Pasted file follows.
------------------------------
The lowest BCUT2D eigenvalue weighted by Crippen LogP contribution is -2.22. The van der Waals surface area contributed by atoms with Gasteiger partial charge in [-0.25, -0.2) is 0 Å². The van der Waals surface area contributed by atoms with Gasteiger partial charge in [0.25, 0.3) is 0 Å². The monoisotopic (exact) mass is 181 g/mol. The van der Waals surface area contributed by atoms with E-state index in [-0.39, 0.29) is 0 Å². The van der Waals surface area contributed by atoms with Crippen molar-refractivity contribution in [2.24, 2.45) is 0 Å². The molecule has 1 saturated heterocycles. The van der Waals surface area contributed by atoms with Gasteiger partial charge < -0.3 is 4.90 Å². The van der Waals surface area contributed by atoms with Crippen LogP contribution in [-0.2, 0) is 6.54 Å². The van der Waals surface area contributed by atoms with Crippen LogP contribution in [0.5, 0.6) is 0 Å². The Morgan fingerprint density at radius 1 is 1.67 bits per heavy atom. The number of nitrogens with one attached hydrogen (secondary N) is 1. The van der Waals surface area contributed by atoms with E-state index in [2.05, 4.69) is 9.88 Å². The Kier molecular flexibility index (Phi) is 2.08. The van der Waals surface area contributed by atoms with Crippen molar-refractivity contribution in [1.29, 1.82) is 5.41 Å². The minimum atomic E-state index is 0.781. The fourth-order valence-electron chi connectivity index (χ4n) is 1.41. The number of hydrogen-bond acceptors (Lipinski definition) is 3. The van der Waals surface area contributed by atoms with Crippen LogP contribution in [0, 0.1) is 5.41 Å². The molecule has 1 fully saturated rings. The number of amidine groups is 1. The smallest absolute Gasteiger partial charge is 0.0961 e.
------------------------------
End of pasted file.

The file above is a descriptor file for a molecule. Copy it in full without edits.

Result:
The lowest BCUT2D eigenvalue weighted by Crippen LogP contribution is -2.22. The van der Waals surface area contributed by atoms with Gasteiger partial charge in [-0.25, -0.2) is 0 Å². The van der Waals surface area contributed by atoms with Gasteiger partial charge in [0.25, 0.3) is 0 Å². The monoisotopic (exact) mass is 181 g/mol. The van der Waals surface area contributed by atoms with E-state index in [-0.39, 0.29) is 0 Å². The van der Waals surface area contributed by atoms with Crippen molar-refractivity contribution in [2.24, 2.45) is 0 Å². The molecule has 1 saturated heterocycles. The van der Waals surface area contributed by atoms with Gasteiger partial charge < -0.3 is 4.90 Å². The van der Waals surface area contributed by atoms with Crippen LogP contribution in [-0.2, 0) is 6.54 Å². The van der Waals surface area contributed by atoms with Crippen LogP contribution in [0.5, 0.6) is 0 Å². The Morgan fingerprint density at radius 1 is 1.67 bits per heavy atom. The number of nitrogens with one attached hydrogen (secondary N) is 1. The van der Waals surface area contributed by atoms with E-state index in [2.05, 4.69) is 9.88 Å². The Kier molecular flexibility index (Phi) is 2.08. The van der Waals surface area contributed by atoms with Crippen molar-refractivity contribution in [1.29, 1.82) is 5.41 Å². The minimum atomic E-state index is 0.781. The fourth-order valence-electron chi connectivity index (χ4n) is 1.41. The number of hydrogen-bond acceptors (Lipinski definition) is 3. The van der Waals surface area contributed by atoms with Crippen LogP contribution in [0, 0.1) is 5.41 Å². The molecule has 1 fully saturated rings. The number of amidine groups is 1. The smallest absolute Gasteiger partial charge is 0.0961 e.